The importance of VLA-4 and VCAM-1 and LFA-1 and ICAM-1 in the recruitment of Ly6Chi monocytes to sites of inflammation is evident in experiments using gene knockout animals or specific blockade of these molecules. VLA-4 and VCAM-1 interactions are critical for monocyte migration to the heart in models of atherosclerosis and arterial injury [116118] and the inflamed peritoneum [119]. VLA-4 is also critical for Ly6Chi monocyte infiltration of the CNS in several models of inflammation, including EAE and spinal cord injury [97, 109, 120]. During viral infection of the brain, we have found that recruitment of monocytes to the CNS is also VLA-4-dependent. VLA-4 antibody neutralization significantly impairs the recruitment of Ly6Chi monocytes to the infected brain, in both WNV and JEV infection ([30], CvV et al., unpublished observations). LFA-1 and ICAM-1 interactions are also important for monocyte recruitment to atherosclerotic plaques [121, 122] and to the CNS during EAE [110]. We have shown that LFA-1 is also important for recruitment of monocytes to the WNV-infected brain, however blockade resulted in a smaller reduction in monocytes infiltration compared to VLA-4 neutralization, which suggests the differential use of adhesion molecules by Ly6Chi monocyte subsets which enter the WNV-infected brain [30].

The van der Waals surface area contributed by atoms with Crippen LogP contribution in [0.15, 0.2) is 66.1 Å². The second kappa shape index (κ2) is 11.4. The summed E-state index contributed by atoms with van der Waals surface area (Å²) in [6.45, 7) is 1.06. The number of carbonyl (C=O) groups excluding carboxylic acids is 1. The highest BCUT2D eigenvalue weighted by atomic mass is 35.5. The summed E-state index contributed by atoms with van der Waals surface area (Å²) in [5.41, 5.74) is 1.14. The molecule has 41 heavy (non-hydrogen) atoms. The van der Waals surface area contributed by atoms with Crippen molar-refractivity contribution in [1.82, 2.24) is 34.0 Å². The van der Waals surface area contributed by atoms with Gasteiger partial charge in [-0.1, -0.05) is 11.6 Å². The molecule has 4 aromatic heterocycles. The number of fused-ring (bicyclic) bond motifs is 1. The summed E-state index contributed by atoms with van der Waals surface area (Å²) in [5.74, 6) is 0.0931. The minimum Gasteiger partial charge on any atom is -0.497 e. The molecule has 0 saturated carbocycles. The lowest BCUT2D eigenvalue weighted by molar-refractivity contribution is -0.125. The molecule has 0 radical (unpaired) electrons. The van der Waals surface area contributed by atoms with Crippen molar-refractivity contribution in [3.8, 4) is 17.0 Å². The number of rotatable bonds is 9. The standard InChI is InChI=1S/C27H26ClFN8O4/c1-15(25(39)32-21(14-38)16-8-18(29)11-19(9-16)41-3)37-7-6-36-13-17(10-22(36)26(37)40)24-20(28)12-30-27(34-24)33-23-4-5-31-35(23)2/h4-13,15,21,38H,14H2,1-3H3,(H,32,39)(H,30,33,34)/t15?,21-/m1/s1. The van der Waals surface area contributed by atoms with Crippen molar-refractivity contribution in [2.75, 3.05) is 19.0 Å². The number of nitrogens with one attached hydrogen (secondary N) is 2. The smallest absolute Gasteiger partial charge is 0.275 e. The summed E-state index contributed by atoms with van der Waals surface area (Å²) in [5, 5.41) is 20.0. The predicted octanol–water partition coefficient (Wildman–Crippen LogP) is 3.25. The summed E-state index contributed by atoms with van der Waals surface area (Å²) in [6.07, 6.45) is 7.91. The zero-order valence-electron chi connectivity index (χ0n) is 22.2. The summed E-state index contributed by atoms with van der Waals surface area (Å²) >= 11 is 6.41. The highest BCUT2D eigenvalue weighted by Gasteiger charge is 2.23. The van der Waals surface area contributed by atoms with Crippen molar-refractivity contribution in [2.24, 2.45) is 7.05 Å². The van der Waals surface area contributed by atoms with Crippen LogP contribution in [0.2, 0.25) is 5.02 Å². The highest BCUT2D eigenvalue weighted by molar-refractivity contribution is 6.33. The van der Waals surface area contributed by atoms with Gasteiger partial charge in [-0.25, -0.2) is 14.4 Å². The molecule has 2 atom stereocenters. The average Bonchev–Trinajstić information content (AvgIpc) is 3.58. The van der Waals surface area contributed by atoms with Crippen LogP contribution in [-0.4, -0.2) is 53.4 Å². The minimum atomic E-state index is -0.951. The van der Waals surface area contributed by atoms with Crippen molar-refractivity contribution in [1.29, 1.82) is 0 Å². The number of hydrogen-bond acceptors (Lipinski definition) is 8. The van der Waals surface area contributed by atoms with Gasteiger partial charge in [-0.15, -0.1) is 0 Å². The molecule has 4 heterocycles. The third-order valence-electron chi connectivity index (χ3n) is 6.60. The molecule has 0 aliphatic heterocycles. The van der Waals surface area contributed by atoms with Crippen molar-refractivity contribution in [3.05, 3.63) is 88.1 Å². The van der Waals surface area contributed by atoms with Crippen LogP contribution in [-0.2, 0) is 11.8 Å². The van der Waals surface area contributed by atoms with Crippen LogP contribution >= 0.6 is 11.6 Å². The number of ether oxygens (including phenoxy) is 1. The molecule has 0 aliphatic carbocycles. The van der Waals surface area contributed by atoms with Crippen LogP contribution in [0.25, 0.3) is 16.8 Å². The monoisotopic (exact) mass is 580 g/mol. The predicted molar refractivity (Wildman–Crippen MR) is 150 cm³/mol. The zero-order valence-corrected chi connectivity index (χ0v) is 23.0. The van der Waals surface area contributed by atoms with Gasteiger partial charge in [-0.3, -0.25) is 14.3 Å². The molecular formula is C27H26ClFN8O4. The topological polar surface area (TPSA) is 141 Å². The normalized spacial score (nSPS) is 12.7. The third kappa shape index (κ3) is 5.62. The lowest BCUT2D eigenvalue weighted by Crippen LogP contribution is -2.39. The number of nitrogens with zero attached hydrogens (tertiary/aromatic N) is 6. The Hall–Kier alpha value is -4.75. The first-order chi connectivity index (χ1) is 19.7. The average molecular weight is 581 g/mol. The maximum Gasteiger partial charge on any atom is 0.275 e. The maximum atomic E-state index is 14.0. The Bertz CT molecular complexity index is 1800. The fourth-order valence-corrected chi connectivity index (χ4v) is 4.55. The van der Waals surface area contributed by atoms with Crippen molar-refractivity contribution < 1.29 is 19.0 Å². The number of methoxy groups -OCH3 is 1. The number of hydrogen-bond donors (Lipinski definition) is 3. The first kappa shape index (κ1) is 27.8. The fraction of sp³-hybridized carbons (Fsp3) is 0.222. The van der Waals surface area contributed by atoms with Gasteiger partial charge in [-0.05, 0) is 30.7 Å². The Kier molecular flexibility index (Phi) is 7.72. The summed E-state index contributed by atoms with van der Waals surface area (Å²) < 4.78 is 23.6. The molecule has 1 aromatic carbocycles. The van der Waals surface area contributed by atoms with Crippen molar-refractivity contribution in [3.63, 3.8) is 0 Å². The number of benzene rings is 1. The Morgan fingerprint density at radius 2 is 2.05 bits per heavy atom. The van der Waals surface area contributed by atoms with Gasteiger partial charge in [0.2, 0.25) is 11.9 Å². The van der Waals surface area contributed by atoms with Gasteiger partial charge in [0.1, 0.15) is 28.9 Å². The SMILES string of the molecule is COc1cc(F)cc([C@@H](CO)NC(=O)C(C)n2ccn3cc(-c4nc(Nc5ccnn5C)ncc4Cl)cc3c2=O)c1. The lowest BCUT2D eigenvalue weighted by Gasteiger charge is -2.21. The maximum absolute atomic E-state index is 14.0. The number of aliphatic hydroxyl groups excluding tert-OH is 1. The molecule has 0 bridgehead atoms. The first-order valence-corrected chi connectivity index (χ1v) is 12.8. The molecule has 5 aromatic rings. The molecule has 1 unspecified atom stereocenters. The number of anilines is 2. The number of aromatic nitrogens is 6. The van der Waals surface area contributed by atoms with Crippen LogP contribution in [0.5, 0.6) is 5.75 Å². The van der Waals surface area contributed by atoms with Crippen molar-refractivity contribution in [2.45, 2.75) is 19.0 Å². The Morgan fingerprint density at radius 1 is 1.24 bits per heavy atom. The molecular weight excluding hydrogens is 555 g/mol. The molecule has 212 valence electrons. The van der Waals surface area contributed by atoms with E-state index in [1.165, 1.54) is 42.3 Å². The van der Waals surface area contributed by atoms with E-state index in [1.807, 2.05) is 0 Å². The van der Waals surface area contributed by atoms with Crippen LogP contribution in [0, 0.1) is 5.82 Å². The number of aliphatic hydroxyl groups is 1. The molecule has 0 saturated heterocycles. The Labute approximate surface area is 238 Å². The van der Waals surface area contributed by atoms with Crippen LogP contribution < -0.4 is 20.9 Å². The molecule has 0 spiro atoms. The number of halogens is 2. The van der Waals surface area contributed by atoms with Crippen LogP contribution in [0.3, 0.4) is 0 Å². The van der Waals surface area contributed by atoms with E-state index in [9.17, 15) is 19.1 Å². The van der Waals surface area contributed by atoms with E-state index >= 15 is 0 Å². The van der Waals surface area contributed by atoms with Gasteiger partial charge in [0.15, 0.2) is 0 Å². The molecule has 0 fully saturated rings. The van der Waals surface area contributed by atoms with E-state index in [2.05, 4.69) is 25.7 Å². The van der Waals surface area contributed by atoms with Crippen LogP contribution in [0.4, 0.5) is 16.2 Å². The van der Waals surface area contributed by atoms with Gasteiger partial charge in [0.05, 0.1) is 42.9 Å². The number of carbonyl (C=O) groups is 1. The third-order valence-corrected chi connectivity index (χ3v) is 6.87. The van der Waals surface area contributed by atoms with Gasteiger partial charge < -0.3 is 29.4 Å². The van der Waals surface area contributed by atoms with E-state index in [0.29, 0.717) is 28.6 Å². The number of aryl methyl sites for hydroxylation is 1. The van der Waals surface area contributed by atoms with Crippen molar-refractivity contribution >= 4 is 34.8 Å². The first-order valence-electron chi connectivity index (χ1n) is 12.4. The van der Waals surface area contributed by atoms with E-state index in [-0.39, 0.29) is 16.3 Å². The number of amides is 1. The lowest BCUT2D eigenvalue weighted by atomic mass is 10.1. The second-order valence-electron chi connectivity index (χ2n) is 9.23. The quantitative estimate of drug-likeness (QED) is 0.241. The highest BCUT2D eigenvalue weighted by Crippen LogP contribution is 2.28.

Monocytes differentiate into macrophages and dendritic cells in the infected brain

In models of CNS diseases, such as EAE and stroke, Ly6Chi monocytes have been shown to primarily differentiate into macrophage and DC populations exhibiting a M1 pro-inflammatory phenotype, which in-vitro effectively stimulates Th1 and Th17 responses in T cells [53, 66, 67, 74]. Similarly, in models of viral encephalitis, Ly6Chi monocytes have been shown to give rise to M1 pro-inflammatory CD45hi macrophages and CD11c+ DC populations, which express high levels of nitric oxide (NO) and TNF during HSV, WNV, MHV, TMEV and JEV ([1114, 30, 69], CvV et al., unpublished observations). We have shown that these CD45hi macrophages are highly effective at processing and presenting antigen and effectively stimulate T cell proliferation [30].

Resident microglia originate from a myeloid lineage distinct to that of infiltrating monocytes

Microglia are the resident macrophage population of the brain. Similar to other tissue resident cells such as Kupffer cells of the liver and Langerhans cells of the epidermis, microglia originate from the yolk sac during embryogenesis, from a myeloid lineage that is independent of BM HSC and therefore distinct from that of BM-derived monocytes [123125]. Microglia can be distinguished from infiltrating monocyte-derived macrophages and DC by their low to intermediate expression of CD45 and lack of Ly6C expression [11, 126]. In most infections, resident microglia play functionally distinct roles from that of monocyte-derived cells. For example, during acute WNV encephalitis, resident microglia express lower levels of pro-inflammatory mediators such as NO, express lower levels of MHC-II, and show a significantly reduced capacity to process antigen and stimulate T cell proliferation compared to the highly activated infiltrating macrophages [30]. In comparison, in acute TMEV infection, resident microglia and infiltrating macrophages express similar levels of pro-inflammatory cytokines and show similar antigen processing and presentation capacity; however, in chronic stages of disease, macrophages are more efficient at stimulating T cell responses [127].

Monocytes may serve as microglial precursors during brain infection